It’s a busy world, and the Black family has been the cornerstone of the community when it comes to food. Recipes are shared from generation to generation, all made with the heart and soul of the maker. The beauty of modern times is the emergence of the food truck.
In celebration of this new trend towards mobile comfort food, Austin’s Inaugural Soul Food Truck Fest took place on Saturday, September 30, 2017, at Freedom Plaza at George Washington Carver Museum & Cultural. The festival featured food trucks from across Central Texas that specialize in American soul food. Attendees who purchased a Judge’s Wristband voted on the best dishes and two notable winners came out on top.
Emojis Grilled Cheese: More than cheese and bread
Local Austinite and owner of Emojis Grilled Cheese Food Truck, Hope Green, guarantees that you will experience “more than just cheese and bread.” Her standard recipes infuse good ol’ comfort food within a grilled cheese morsel. The menu featured at the recent Soul Food Truck Fest included American favorites such as jambalaya, blackberry cobbler, and stuffed cinnamon grilled cheese.
Born and raised in Austin, Green, formerly the owner of a real estate company for 16 years, lost her company and home in 2008 due to the market drop. After countless failures in the corporate world, she “wanted to awaken creativity” and draw on her entrepreneurial heart to get started in the food industry. Her daughter, Hope, was her biggest cheerleader. And it was with high hopes that Green opened her food truck business in June 2013
History is definitely in the making due to the heart of this chef. I dubbed her the “food activist” due to her desire to be a change agent in the Black community. Green wanted to introduce people that look like her to the way people are eating food in modern times. This prompted her to join the Soul Food Truck Festival and show out by taking home the trophy for Best Dessert (a blackberry cobbler grilled cheese) and sharing the Grand Champion title with My Granny’s Kitchen. Emojis’ rising popularity stems from the principle of taking comfort food and putting them in grilled cheese. Hope may elect to add a brick and mortar restaurant to the brand, but for now, “mobile is just easier.”
Not only does Hope advocate for the modernization of food, she is very active in employing and supporting nonprofits that benefit young people aging out of foster care. She says she ‘just has the desire to help those that need a second chance at success.’ Working together with organizations such as Ready by Twenty One and Fresh Chef has helped bring much favor to her business.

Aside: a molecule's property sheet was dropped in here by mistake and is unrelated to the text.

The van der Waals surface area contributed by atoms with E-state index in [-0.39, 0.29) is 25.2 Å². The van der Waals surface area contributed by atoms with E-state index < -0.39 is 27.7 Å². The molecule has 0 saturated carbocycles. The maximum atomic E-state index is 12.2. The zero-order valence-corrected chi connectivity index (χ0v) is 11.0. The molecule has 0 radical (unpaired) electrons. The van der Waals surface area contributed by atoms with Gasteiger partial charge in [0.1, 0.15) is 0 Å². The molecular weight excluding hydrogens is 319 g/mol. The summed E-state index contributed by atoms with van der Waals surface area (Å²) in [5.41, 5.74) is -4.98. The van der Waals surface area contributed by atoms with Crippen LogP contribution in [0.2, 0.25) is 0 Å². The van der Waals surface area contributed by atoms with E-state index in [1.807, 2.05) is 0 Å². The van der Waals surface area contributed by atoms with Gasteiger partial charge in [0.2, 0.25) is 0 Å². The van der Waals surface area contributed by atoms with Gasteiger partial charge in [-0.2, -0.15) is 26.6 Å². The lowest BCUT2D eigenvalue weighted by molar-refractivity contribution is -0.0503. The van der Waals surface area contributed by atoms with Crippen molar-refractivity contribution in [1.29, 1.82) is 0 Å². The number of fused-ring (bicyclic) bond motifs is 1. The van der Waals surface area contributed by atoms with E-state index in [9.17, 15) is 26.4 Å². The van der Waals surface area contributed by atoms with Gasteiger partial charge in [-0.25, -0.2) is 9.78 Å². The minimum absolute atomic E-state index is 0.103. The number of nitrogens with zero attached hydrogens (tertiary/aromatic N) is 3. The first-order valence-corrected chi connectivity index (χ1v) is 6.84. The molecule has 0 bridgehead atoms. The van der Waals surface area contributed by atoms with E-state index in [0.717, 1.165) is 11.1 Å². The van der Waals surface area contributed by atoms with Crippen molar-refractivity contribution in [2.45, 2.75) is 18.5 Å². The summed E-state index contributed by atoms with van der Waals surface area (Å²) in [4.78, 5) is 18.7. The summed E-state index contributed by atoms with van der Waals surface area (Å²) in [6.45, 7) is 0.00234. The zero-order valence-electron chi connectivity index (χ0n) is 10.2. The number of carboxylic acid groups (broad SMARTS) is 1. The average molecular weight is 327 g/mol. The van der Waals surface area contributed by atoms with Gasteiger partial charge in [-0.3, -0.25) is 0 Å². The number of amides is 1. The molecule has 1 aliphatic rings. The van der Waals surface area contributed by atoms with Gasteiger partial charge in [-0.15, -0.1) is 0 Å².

To view Emojis’ schedule and menu, visit their website or follow them on Twitter and Facebook. Hope tries to post their location from week to week, but most likely you will find them at Office Park or at the local brewery. Feel free to come and support Emojis at the Trucklandia Fest on October 21, 2017 where the winner gets $10,000. Each year, Hope and her team gets closer and closer to the winning title. Maybe the success at the Soul Food Truck Fest will be carried over.
My Granny’s Kitchen: The ‘itis inducing pink truck
Serving up soul food inspired by his grandmother, owner James Chambers operates an iconic pink soul food truck named My Granny’s Kitchen, alongside his mother Vann. The concept is to cater provide quick, healthy meals, especially to families with kids. The menu is reminiscent of the food moms and grandmas cook from scratch.
My Granny’s Kitchen’s savory beef tips shared the festival’s Grand Champion prize at the Soul Food Truck Festival. (The co-winner was Emojis Grilled Cheese.) My Granny’s Kitchen also won Best Side for their greens.
My Granny’s Kitchen’s beef tips were the talk of the festival: This isn’t home-style cooking; it is home cooking. Good enough to make you say, “I know they gotta have my grandma back there tied to the stove.” And the greens will make you a believer in the oral tradition of passing down recipes outlasting methods of formal culinary education.
The menu features American classic comfort foods, including baked chicken and chicken and dumplings. As James takes on more responsibility from his mother as the owner, they are further developing the family food-truck model. James said, “Growing up, we had baked mac and cheese, but due to feasibility we cannot maintain the same prepared state in a food truck setting.”
My Granny’s Kitchen is mobile but mainly parks at The Thicket in South Austin, located at 7800 S. First Street, where they are open from 4 to 9 p.m. daily. Restaurant announcements are primarily on My Granny’s Kitchen Facebook.
This post was updated on October 19, 2017.